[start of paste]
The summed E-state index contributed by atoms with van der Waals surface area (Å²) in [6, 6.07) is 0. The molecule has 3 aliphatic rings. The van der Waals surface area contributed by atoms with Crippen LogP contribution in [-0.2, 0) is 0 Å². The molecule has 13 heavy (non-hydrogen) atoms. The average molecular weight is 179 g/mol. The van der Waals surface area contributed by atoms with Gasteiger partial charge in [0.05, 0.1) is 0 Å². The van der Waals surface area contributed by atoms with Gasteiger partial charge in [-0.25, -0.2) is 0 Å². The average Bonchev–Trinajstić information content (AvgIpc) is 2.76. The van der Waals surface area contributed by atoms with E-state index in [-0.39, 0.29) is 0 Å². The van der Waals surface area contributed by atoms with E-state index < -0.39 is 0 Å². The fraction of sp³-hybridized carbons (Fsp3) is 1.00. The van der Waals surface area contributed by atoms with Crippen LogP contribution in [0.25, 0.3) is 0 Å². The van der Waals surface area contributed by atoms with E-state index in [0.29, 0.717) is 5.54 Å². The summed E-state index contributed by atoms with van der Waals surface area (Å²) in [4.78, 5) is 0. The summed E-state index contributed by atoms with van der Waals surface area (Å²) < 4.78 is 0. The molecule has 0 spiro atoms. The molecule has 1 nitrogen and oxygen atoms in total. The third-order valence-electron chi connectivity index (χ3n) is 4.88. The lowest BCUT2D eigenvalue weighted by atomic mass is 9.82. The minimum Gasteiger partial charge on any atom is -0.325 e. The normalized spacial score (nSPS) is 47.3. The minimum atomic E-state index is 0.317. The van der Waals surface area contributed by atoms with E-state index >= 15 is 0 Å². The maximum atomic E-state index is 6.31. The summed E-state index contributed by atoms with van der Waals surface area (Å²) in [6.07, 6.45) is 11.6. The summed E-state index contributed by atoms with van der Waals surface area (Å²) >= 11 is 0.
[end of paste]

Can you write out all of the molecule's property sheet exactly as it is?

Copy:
The summed E-state index contributed by atoms with van der Waals surface area (Å²) in [6, 6.07) is 0. The molecule has 3 aliphatic rings. The van der Waals surface area contributed by atoms with Crippen LogP contribution in [-0.2, 0) is 0 Å². The molecule has 13 heavy (non-hydrogen) atoms. The average molecular weight is 179 g/mol. The van der Waals surface area contributed by atoms with Gasteiger partial charge in [0.05, 0.1) is 0 Å². The van der Waals surface area contributed by atoms with Gasteiger partial charge in [-0.25, -0.2) is 0 Å². The average Bonchev–Trinajstić information content (AvgIpc) is 2.76. The van der Waals surface area contributed by atoms with E-state index in [-0.39, 0.29) is 0 Å². The van der Waals surface area contributed by atoms with E-state index < -0.39 is 0 Å². The fraction of sp³-hybridized carbons (Fsp3) is 1.00. The van der Waals surface area contributed by atoms with Crippen LogP contribution in [0.25, 0.3) is 0 Å². The van der Waals surface area contributed by atoms with E-state index in [0.29, 0.717) is 5.54 Å². The summed E-state index contributed by atoms with van der Waals surface area (Å²) in [4.78, 5) is 0. The summed E-state index contributed by atoms with van der Waals surface area (Å²) < 4.78 is 0. The molecule has 0 spiro atoms. The molecule has 1 nitrogen and oxygen atoms in total. The third-order valence-electron chi connectivity index (χ3n) is 4.88. The lowest BCUT2D eigenvalue weighted by atomic mass is 9.82. The minimum Gasteiger partial charge on any atom is -0.325 e. The normalized spacial score (nSPS) is 47.3. The minimum atomic E-state index is 0.317. The van der Waals surface area contributed by atoms with E-state index >= 15 is 0 Å². The maximum atomic E-state index is 6.31. The summed E-state index contributed by atoms with van der Waals surface area (Å²) in [6.07, 6.45) is 11.6. The summed E-state index contributed by atoms with van der Waals surface area (Å²) >= 11 is 0.